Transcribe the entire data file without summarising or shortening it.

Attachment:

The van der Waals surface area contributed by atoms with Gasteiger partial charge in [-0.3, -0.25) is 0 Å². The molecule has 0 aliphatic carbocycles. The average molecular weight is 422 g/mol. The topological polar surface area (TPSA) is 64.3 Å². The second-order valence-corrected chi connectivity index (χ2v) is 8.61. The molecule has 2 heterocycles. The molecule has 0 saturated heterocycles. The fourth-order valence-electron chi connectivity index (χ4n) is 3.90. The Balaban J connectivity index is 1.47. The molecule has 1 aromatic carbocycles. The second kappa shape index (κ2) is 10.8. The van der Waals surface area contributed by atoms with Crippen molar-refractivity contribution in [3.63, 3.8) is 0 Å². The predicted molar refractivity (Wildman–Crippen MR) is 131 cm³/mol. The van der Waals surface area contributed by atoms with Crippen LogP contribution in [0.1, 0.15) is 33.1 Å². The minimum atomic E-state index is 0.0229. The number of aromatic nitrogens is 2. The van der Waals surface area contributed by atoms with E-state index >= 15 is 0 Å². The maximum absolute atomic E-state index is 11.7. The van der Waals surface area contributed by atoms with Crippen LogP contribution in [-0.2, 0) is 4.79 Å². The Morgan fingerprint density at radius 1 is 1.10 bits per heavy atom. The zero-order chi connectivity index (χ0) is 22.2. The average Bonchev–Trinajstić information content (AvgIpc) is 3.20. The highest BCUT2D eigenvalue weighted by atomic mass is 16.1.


The van der Waals surface area contributed by atoms with Gasteiger partial charge in [-0.3, -0.25) is 0 Å². The molecule has 0 aliphatic carbocycles. The average molecular weight is 422 g/mol. The topological polar surface area (TPSA) is 64.3 Å². The second-order valence-corrected chi connectivity index (χ2v) is 8.61. The molecule has 2 heterocycles. The molecule has 0 saturated heterocycles. The fourth-order valence-electron chi connectivity index (χ4n) is 3.90. The Balaban J connectivity index is 1.47. The molecule has 1 aromatic carbocycles. The second kappa shape index (κ2) is 10.8. The van der Waals surface area contributed by atoms with Crippen molar-refractivity contribution in [3.63, 3.8) is 0 Å². The predicted molar refractivity (Wildman–Crippen MR) is 131 cm³/mol. The van der Waals surface area contributed by atoms with Crippen LogP contribution in [0.1, 0.15) is 33.1 Å². The minimum atomic E-state index is 0.0229. The number of aromatic nitrogens is 2. The van der Waals surface area contributed by atoms with E-state index >= 15 is 0 Å². The maximum absolute atomic E-state index is 11.7. The van der Waals surface area contributed by atoms with Crippen LogP contribution in [-0.2, 0) is 4.79 Å². The Morgan fingerprint density at radius 1 is 1.10 bits per heavy atom. The zero-order chi connectivity index (χ0) is 22.2. The average Bonchev–Trinajstić information content (AvgIpc) is 3.20. The highest BCUT2D eigenvalue weighted by atomic mass is 16.1.